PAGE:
5. Improving Social Responsibility Goals. Tracking carbon and point of origin for compliance is difficult. One thing is clear: audits do not work. As we tackle issues like fair labor, clean water, Congo metals, and carbon consumption, blockchain can track the code of custody and help us to better understand and measure energy consumption, carbon emissions and other social responsibility goal tracking
  6. Supply Chain Finance. The origin of blockchain is safe and secure payment. Could we disintermediate banks as we know them? Each time a supply chain transaction passes through a bank, there are charges. Could we drive a massive restructuring of world banking to reduce bank charges for credit cards, wire transfers, and EFT/ACH payments?
  7. Document Sharing. I think the world has too many lawyers. In supply chain, we spend hours upon hours negotiating terms and conditions of contracts. After completion, the filed contracts are never used again. We do not connect the contracts to supply chain execution. So, what if contracts could accompany a PO, and as conditions change, rules change the cost based on delivery conditions? Or delivery conditions, based on availability (dynamic dock scheduling) and weather? I think this is all possible. I think blockchain allows the connection of supply chain documents to transactions in a real-time basis using blockchain along with cognitive computing.

Today we do not know what is possible. However, the more I study this technology at the beginning of its hype cycle, I think that it is very promising. I am excited to be a part of the group who is going to do some serious testing. We will be sharing the results publicly at the upcoming Supply Chain Insights Global Summit on September 5-8, 2017 at the Ritz Carlton, Reynolds, Oconee GA. (Near Atlanta, GA.) We hope to see you there!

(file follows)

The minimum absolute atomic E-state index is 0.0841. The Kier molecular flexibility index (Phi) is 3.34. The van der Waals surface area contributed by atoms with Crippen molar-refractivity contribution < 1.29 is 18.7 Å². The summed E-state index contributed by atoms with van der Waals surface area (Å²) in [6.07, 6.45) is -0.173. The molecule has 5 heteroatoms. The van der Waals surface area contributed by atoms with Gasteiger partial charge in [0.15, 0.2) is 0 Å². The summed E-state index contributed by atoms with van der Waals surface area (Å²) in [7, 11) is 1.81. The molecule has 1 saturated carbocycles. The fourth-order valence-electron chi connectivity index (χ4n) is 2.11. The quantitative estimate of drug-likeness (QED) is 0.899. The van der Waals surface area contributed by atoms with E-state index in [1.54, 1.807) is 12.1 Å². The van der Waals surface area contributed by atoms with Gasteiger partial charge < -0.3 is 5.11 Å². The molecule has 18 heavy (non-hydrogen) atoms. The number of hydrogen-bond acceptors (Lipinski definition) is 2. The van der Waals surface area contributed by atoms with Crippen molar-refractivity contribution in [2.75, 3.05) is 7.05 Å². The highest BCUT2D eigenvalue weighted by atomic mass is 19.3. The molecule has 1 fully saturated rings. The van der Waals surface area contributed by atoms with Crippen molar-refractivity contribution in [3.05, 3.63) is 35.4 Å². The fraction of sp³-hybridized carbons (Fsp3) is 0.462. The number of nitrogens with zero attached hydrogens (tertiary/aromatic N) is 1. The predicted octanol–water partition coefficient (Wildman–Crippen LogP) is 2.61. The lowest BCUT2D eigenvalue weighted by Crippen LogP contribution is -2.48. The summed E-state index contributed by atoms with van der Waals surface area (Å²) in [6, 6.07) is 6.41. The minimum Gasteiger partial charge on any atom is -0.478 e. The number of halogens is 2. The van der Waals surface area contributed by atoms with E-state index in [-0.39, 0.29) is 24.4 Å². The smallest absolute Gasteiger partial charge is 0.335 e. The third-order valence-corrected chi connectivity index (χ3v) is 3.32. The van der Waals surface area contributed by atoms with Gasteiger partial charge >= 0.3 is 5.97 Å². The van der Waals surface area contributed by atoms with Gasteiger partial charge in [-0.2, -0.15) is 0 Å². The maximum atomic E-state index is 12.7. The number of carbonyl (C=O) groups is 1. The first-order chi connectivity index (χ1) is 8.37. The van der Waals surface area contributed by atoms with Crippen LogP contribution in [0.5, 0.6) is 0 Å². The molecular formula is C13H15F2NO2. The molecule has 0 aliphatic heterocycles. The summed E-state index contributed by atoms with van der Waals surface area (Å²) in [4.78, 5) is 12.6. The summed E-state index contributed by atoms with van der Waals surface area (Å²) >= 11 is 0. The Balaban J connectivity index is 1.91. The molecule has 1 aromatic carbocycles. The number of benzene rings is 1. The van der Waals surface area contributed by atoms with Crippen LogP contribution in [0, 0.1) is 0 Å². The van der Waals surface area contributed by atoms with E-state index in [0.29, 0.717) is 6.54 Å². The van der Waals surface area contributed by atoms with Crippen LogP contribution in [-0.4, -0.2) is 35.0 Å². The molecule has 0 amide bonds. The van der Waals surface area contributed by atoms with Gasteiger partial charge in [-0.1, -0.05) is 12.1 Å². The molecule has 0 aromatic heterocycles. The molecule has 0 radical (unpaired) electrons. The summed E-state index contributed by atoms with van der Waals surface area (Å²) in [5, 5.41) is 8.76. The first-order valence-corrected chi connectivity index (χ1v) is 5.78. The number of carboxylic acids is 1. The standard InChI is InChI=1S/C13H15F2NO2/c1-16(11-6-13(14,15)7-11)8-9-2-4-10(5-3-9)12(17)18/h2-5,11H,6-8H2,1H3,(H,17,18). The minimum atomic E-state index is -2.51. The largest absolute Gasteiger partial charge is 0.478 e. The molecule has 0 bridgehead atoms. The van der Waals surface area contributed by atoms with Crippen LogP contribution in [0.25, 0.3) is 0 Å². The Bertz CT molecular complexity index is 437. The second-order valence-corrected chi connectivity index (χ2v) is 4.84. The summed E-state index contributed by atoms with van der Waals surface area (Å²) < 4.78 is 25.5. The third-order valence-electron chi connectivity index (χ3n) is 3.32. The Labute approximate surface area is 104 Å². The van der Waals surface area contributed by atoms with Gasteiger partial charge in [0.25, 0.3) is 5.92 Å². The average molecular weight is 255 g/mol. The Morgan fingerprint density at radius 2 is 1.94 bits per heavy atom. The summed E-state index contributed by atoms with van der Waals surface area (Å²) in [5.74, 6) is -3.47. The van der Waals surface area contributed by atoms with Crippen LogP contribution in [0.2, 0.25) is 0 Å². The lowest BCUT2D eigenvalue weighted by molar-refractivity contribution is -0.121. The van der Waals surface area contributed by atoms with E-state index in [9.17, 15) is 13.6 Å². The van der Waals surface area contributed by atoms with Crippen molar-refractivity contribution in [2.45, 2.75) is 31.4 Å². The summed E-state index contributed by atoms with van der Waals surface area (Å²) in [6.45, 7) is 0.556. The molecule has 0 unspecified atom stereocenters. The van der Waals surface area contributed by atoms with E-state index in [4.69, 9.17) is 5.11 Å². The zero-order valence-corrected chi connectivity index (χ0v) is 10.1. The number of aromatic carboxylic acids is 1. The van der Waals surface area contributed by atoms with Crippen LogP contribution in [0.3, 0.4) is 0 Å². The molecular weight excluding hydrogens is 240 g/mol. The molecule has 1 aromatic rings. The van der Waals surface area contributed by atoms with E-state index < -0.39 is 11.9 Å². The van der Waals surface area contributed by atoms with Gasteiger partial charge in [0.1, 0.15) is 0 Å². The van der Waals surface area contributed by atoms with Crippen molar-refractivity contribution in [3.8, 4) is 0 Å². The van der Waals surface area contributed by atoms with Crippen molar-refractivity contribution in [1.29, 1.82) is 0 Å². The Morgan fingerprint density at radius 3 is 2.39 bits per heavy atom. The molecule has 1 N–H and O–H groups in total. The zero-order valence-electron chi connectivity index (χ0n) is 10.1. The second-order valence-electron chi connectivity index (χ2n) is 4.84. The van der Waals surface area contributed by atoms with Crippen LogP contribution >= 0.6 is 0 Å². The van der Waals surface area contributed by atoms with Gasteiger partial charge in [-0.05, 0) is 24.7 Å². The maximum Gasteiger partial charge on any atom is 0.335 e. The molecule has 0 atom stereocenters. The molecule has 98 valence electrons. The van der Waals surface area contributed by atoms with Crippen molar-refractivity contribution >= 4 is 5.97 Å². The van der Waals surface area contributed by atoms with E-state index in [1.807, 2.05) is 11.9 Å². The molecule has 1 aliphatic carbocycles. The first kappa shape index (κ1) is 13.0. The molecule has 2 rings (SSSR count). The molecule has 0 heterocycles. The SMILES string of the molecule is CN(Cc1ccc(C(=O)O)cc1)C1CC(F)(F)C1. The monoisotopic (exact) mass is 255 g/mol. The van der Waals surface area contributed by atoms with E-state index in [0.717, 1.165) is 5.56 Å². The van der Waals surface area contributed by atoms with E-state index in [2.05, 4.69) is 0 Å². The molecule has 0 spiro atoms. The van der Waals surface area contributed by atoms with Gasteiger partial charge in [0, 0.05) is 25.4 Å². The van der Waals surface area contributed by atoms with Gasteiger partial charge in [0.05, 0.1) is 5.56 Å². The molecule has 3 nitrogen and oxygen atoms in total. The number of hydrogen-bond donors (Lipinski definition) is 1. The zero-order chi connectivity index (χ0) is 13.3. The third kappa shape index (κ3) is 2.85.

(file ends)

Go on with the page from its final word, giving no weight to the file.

Also, join our webinar on January 11, 2017. We are also looking for companies to test with us.

Let me know your thoughts. Did I miss any important use cases? Any experiences to share?

Lora Cecere

Author Lora Cecere

Lora Cecere is the Supply Chain Shaman. A shaman interprets and connects the evolving world to a group of followers. Lora does this for supply chain. As the founder of Supply Chain Insights and the author of Supply Chain Shaman, Lora travels the world to chart the course of supply chain practices and disruptive technologies. Her blog focuses on the use of enterprise applications to drive supply chain excellence.